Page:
Before I wax lyrical about my Italian limber and the pretty paint job and basing I want to make something clear following something which happened on TMP recently. My post re the Highland Light Regiment attracted lots of complimentary comments, rightly as Tony Laughton has done a splendid job of some excellent sculpts. What also happened was a lively discussion about the apparent errors in the paint job and even in the basing, one person describing these as "howlers". This was all very chummy and took the form of a discussion BUT missed the point - these are MY toys NOT an attempt to faithfully reproduce the historical reality which is as vague as the shifting sands of time and possibly rather dreary. The fact is when I commission a paint job I agree with the painter/artist how I want MY toys to look in some detail, even checking out work in progress to keep the project on course. This represents the aesthetic I want on MY wargames table. Nobody else is consulted. People will of course discuss stuff on forums, this is what happens when you post publicly. I get that, I am old enough, ugly enough, & big enough to take this on the chin.
So, understand the above about where I'm coming from with this following set of models.
Back to the toys
Here is my very fantastical interpretation of an Italian limber train heading into Russia in 1812. The inspiration came many years ago when I was researching the Italians as allies of Napoleon, in particular the army which marched in and out of Russia in 1812.
In order to raise the biggest army possible Napoleon gathered formations from across the empire. The Emperor was keen to have as much cavalry as possible but was short of horses, always a problem for the armies of France. To this end Italian artillery and train were stripped of horses in order to mount French cavalry. This left Eugene to find alternative four legged power to draw his guns and caissons to war. My reading of one source suggested that oxen or bullocks were drafted to the yoke, I forget which book/essay/journal/article this was in, but the story stuck. As a postscript it was noted that none returned to graze in Italy again, which is rather sad.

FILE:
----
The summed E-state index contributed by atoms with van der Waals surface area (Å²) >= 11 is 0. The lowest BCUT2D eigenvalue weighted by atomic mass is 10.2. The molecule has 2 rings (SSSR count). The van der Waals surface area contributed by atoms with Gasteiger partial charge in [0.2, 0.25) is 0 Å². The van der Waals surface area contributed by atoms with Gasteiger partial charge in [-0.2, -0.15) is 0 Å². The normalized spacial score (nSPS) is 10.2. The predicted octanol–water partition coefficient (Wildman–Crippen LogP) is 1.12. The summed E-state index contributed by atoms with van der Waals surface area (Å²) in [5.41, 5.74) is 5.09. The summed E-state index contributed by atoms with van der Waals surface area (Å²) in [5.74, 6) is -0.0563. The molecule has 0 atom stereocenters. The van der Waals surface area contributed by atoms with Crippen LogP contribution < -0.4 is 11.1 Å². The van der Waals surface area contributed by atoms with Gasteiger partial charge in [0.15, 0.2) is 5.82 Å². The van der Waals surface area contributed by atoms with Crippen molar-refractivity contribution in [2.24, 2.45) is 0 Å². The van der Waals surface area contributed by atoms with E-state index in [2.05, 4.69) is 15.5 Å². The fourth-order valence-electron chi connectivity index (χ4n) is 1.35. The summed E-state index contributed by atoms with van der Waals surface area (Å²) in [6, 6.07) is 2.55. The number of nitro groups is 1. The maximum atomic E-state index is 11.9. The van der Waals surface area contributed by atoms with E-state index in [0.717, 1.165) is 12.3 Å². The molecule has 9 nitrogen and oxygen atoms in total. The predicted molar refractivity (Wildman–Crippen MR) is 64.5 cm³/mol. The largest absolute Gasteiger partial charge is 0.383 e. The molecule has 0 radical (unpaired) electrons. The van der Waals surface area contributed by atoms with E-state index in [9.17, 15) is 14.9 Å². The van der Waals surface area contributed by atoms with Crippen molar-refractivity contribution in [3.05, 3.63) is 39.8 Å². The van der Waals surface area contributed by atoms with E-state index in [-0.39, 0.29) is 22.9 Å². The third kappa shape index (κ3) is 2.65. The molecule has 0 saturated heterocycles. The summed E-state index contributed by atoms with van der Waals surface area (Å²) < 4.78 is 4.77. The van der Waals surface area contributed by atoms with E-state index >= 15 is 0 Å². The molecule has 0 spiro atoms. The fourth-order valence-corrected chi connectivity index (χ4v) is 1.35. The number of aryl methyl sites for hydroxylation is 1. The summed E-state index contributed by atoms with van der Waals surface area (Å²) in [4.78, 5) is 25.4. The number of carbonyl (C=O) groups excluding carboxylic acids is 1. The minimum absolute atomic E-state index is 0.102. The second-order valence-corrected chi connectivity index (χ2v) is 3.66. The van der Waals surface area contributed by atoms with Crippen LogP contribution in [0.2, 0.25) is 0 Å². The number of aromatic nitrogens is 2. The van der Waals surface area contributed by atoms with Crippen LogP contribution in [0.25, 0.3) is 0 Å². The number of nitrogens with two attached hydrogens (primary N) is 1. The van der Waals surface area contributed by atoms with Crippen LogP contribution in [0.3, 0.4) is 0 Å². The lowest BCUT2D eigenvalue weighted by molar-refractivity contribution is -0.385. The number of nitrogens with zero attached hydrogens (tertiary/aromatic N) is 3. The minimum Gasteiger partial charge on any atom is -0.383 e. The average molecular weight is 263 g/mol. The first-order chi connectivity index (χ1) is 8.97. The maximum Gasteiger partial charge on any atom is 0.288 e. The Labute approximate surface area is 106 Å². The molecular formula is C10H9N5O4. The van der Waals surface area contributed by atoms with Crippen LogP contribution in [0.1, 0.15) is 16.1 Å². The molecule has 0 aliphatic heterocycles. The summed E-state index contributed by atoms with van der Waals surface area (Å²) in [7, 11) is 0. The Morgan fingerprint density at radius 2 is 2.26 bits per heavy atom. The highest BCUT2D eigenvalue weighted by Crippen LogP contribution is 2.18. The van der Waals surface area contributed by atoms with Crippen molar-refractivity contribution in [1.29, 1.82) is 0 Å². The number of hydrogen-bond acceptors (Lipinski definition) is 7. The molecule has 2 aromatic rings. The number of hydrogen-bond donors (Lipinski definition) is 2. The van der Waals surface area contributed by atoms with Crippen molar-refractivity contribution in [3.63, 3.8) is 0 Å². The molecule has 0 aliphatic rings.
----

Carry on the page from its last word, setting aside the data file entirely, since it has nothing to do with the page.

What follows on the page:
|A proper big piece of ordinance - French 12lb cannon from Elite Miniatures.|
This project has sat on the back burner for about 25 years until the Perry's released these ox teams separately from the medieval set they were made for. This kick started the search for bits and bobs and a design decision process of how I wanted this to look. I was not simply after a few Italian artillerymen in overalls/campaign gear trudging eastward. Mine was to have a festive colourful carnival or circus like vibe.
|Perry Miniatures oxen under the yoke, painted by Tony.|
|Check out the face on the white headed oxen - it's so realistic you might expect it to look up and "moo"!|
|These two are crying out for a caption competition, go on have a go...|
|A beautiful cornet player beautifully painted, note the pockets on the waistcoat.|
"What's in his pocketses?"
|Lots of gaudy plumes nodding around in this shot!|
|The dappling on the rear ox is outstanding, keep an eye out for it.|
Sadly I desecrated the red plume whilst dry brushing the base, since rectified!
|The circus comes to town.|
|Slightly fuzzy aerial view of the procession heading east to their doom.|
That's a wrap for this lot. These are gaming pieces so watch out for their appearance in battle reports.
As usual please feel free to comment, best wishes,